Sermon on the Occasion of the Circuit Reformation Service, 2017

Circuit Reformation Service, 2017
John 8:31-36
Rev. Benjamin Tyler Holt

Does anyone here not like Dairy Queen?

I might owe a few people an apology…

If my three-year-old son says to me, “Daddy, let’s go to Dairy Queen,” there are several ways I could reply.

I could say, “No,” but who could do such a thing?

I could say, “Yes, of course. Let’s go,“ which is much more likely.

But I could also respond with, “Why? Why should we go to Dairy Queen?”

And to that, he might respond with one of the best and simplest responses: “Because.”

And what he means is—we should go to Dairy Queen because we should go to Dairy Queen.

To a three-year-old, and let’s face it, to many of us, it’s a self-evident truth that we should go to Dairy Queen.

But that kind of argumentation gets us into trouble.

Husbands, have you ever said to your wife, “Dearest wife of mine, you should fix me dinner, because you should fix me dinner”?

That’s not what St. Paul means when he teaches wives to “submit to their husbands as to the Lord” nor is that what he means when he teaches husbands to “love their wives as Christ loved the Church” (cf. Ephesians 5).

This faulty logic is called “circular reasoning” or “circular logic.” Similar to it is “begging the question.”

You see, if you want to convince someone of your opinion, or if you want to convince someone of the truth, to say the equivalent of “We should go to Dairy Queen because we should go to Dairy Queen” is a bad argument.

When you recognize that someone’s doing this—when the salesman tells you that you should buy the vacuum because you should really buy the vacuum—when you realize what’s going on, what do you do?

Immediately, you don’t listen.

You close your door.

You discredit everything that’s said.

You don’t believe them. Right?

Well…listen to this:

“It is also taught among us that we cannot obtain forgiveness of sin and righteousness before God by our own merits, works, or satisfactions, but that we receive forgiveness of sin and become righteous before God by grace, for Christ’s sake, through faith, when we believe that Christ suffered for us and that for His sake our sin is forgiven and righteousness and eternal life are given to us. For God will regard and reckon this faith as righteousness, as Paul says in Roman 3:21-26 and 4:5” (AC IV).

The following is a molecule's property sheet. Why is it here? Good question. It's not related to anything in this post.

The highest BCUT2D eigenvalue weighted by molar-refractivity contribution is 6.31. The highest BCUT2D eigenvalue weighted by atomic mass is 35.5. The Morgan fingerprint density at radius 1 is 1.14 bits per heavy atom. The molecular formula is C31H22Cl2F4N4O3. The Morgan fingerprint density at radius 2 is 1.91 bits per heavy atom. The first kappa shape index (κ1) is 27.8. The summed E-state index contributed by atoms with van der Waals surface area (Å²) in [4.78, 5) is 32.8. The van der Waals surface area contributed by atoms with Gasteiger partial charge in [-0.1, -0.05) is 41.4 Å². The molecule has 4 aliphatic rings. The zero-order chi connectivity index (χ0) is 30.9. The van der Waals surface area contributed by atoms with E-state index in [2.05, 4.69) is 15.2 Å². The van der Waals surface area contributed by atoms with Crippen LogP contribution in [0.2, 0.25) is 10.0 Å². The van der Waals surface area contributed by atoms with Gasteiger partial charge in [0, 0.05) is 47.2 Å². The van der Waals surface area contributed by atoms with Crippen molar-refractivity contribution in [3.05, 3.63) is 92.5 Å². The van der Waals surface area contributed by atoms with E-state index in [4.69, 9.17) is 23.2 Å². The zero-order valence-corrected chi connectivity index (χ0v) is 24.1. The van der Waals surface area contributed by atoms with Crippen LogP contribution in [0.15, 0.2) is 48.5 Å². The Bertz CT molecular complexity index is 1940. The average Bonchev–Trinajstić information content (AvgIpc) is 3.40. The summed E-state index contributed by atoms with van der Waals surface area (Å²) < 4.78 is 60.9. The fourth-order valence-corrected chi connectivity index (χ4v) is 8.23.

That’s the article by which the Church stands or falls, Article IV, Justification, and my oh my does it sound like bad, faulty, circular logic. Listen again:

We receive forgiveness of sin…when we believe…our sin is forgiven.

It uses more words than that, but that’s what it says.

Why are our sins forgiven?

Because we believe they are.

Why should we go to Dairy Queen?

Because we believe that we should go to Dairy Queen.

Now, I should’ve said at the beginning—this is one of those sermons where you need to stay to the end.

Now would be a most inopportune time to leave.

All the pastors here are worried because I just called the most important words in the entire Book of Concord—what did I call them—“bad, faulty, circular logic.”

Look at their faces. That is the face of worry.

But, rest assured, the Dairy Queen argument has nothing in common with the justification argument.

Here’s why.

Circular logic begins where you’re trying to end.

You begin—You should go to Dairy Queen—with where you want to end—because you should go to Dairy Queen.

But when we confess that you’re forgiven when you believe that you’re forgiven, we’re saying two distinct things.

“Our churches teach that people cannot be justified before God by their own strength, merits, or works. People are freely justified for Christ’s sake, through faith, when they believe that they are received into favor and that their sins are forgiven for Christ’s sake. By His death, Christ made satisfaction for our sins. God counts this faith for righteousness in His sight” (AC IV).

There’s a lot going on here.

Your sins are already forgiven. That’s already true.

The sins of the believer are already completely forgiven.

The sins of the unbeliever are already completely forgiven. The only sin that will put a person into hell is unbelief—blaspheming the Holy Spirit is persisting and insisting on unbelief unto death, rejecting the free gift of God in Christ Jesus.

So when we say that “Christ made satisfaction for our sins,” we mean that all are justified.

St. Paul says exactly that in Romans chapter three: “All have sinned and fall short of the glory of God, and [all] are justified by his grace as a gift” (Romans 3:23-24).